As part of a course I am on, we have been looking at some of the parables. Matthew 13: 23-30, 36-43, on the wheat and the tares is particularly rich, and the Rev. Paula Gooder’s new book on The Parables, throws a particularly interesting light on a parable which has long intrigued me. I didn’t know that there was a Roman law against the sowing of darnel (which is the weed at issue) in a wheat field as an act of sabotage; it suggests that the scenario Jesus was outlining was not uncommon. Darnel looks just like wheat at forst, but as it gorws it produces a black seed and a fungus which is toxic to us; those who heard the parable would have known this, which would have made its message even more telling. The contrast between the good seed and the black seed, the one giving life, the other bringing disease and even death is striking.

The focus in this parable is on our experience of the kingdom in the present, although of course there are lessons for the future. It directs our attention to how we deal with the presence of evil and wrong-doing in our world, not just in the church. I have always taken the ‘enemy’ to be Satan, who deliberately sets out to sabotage the kingdom, and was relieved and pleased to see that Dr Gooder suggests this is a reasonable interpretation. This invites the question of what we are to do in the face of deliberate evil, and here, Jesus surprises us (as he so often does). He does not advise that we go out and root up the tares because we might damage the good wheat in the process. His advice is to let God judge.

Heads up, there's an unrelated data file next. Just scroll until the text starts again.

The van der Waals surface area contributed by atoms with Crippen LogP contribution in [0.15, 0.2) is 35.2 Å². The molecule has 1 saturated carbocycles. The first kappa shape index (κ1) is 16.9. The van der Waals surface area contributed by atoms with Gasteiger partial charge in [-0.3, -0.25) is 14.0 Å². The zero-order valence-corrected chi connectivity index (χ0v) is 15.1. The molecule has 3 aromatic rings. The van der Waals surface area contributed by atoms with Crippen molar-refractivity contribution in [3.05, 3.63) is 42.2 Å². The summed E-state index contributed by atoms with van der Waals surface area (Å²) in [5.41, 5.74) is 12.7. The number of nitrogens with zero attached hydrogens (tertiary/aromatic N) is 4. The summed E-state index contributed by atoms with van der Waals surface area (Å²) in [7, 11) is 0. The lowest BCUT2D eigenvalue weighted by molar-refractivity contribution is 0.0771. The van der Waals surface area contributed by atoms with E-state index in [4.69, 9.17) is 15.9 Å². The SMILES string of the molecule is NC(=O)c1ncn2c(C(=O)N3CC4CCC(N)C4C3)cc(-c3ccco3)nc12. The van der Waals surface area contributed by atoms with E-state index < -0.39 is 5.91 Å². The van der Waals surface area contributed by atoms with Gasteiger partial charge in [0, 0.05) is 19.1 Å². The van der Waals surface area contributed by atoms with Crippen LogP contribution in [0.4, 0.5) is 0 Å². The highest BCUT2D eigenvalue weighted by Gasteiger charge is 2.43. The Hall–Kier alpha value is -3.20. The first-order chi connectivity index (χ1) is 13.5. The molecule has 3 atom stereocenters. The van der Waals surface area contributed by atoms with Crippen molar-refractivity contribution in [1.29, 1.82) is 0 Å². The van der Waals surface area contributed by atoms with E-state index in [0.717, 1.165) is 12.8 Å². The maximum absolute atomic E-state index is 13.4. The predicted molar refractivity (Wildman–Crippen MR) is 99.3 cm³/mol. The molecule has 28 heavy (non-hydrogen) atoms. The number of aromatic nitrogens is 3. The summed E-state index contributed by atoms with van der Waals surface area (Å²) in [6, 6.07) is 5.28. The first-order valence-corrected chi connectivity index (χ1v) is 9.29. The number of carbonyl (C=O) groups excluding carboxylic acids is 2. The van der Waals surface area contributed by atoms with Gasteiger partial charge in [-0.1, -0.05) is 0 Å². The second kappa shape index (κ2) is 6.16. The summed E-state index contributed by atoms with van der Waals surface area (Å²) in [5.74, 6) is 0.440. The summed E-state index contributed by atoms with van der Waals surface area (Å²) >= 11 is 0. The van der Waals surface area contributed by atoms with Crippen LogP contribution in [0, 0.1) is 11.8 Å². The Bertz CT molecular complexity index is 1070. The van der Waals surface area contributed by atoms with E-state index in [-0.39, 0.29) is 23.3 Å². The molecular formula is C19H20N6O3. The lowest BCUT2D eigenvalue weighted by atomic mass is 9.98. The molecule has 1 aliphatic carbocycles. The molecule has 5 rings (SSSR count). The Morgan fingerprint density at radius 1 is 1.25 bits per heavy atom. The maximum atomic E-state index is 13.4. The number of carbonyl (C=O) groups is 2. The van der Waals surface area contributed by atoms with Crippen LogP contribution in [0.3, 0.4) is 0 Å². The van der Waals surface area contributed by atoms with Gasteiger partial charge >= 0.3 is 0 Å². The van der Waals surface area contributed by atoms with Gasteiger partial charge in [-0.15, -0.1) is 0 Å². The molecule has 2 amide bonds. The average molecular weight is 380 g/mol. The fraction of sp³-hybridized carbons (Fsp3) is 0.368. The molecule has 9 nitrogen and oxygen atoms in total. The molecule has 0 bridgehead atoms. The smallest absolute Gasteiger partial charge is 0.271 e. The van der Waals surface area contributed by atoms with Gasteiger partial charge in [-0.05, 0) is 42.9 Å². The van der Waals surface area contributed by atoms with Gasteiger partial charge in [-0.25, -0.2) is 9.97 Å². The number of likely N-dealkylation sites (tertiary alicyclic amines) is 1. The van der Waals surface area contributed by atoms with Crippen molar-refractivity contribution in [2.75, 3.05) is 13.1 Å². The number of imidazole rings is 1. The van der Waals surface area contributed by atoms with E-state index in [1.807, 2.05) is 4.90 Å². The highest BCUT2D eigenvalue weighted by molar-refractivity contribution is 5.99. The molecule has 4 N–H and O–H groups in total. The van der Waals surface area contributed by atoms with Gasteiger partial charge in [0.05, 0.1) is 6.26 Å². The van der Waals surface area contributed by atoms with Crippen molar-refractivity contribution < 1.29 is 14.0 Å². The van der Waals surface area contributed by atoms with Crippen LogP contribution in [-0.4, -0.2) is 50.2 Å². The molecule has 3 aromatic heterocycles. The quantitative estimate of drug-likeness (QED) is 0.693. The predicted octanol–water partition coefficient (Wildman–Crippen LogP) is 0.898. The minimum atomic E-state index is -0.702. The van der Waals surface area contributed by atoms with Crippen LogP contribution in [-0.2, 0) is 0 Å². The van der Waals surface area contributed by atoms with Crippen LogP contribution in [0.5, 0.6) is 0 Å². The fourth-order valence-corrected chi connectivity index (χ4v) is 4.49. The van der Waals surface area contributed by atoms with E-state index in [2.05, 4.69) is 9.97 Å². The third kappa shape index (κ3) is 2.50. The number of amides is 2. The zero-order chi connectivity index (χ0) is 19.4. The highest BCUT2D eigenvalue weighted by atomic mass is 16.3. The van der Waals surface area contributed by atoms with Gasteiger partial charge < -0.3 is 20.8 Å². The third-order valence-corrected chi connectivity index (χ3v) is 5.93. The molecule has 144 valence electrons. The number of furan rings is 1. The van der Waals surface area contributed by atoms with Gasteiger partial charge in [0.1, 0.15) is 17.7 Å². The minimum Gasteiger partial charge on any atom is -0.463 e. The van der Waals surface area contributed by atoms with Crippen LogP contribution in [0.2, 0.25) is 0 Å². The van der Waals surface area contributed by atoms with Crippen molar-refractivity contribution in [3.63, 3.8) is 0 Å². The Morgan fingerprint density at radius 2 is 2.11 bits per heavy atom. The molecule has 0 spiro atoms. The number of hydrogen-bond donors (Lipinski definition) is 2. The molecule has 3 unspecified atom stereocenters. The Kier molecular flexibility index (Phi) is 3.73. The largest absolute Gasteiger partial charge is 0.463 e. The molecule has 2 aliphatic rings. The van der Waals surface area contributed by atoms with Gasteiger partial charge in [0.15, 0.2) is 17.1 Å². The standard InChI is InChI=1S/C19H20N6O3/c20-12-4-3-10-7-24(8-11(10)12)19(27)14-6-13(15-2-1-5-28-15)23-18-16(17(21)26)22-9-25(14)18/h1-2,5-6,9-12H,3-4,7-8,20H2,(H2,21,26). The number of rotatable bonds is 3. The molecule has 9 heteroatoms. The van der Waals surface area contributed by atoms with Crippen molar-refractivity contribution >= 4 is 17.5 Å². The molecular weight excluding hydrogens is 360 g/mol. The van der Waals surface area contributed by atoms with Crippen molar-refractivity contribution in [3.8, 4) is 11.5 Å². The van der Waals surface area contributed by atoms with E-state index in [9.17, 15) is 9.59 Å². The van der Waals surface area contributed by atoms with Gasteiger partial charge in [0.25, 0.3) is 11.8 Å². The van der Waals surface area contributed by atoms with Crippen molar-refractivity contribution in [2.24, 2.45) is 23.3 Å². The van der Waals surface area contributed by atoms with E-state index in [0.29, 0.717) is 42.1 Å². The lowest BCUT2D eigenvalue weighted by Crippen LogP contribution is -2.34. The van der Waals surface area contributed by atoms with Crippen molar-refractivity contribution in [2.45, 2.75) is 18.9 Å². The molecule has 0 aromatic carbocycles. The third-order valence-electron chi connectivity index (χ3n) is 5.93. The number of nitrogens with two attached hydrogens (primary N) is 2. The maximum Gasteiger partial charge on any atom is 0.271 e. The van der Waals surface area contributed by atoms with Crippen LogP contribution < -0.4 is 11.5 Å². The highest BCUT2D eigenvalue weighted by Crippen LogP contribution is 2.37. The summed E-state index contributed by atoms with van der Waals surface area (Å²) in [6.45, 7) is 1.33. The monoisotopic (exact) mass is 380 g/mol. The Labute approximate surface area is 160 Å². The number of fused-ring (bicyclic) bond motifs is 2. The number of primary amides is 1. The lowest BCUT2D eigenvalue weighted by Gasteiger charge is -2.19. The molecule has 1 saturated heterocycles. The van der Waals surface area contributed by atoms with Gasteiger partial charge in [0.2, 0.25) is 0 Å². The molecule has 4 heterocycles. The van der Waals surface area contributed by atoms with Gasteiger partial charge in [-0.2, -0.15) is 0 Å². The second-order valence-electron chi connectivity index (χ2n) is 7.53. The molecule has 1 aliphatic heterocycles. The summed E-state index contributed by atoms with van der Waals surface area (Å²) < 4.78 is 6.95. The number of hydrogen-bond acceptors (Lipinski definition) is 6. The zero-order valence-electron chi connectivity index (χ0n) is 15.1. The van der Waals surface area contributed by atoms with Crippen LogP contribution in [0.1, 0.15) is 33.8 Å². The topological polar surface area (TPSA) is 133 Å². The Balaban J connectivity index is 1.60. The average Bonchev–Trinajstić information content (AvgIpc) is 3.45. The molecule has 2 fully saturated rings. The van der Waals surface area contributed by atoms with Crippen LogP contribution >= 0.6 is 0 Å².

That’s a good reminder to all those of us who are apt to think we can help God out by judging who is and who is not in his kingdom; we can’t, and we shouldn’t. C451 is fond of saying that God is the only just judge, and that being the case, we should back off. But it invites us to think about what we should do, because the outcome for the tares is not going to be a good one when the harvest is gathered in.

The two main images used by Matthew are interesting. One, used in Matthew 8:12; 22:13 and 25:30 is ‘outer darkness, but here it is more graphic – and fiery. The suggestion is clear – that there will be a judgement and those who are toxic will be subject to it. How we align that with ‘outer darkness’ is another issue.

What can we do? The kingdom is coming, it is here, it is growing. It grows in us, and criticial here is the water of life and the body and blood of Christ. The one garden we can cultivate us our own, and we should concentrate on that rather than on passing judgment on others.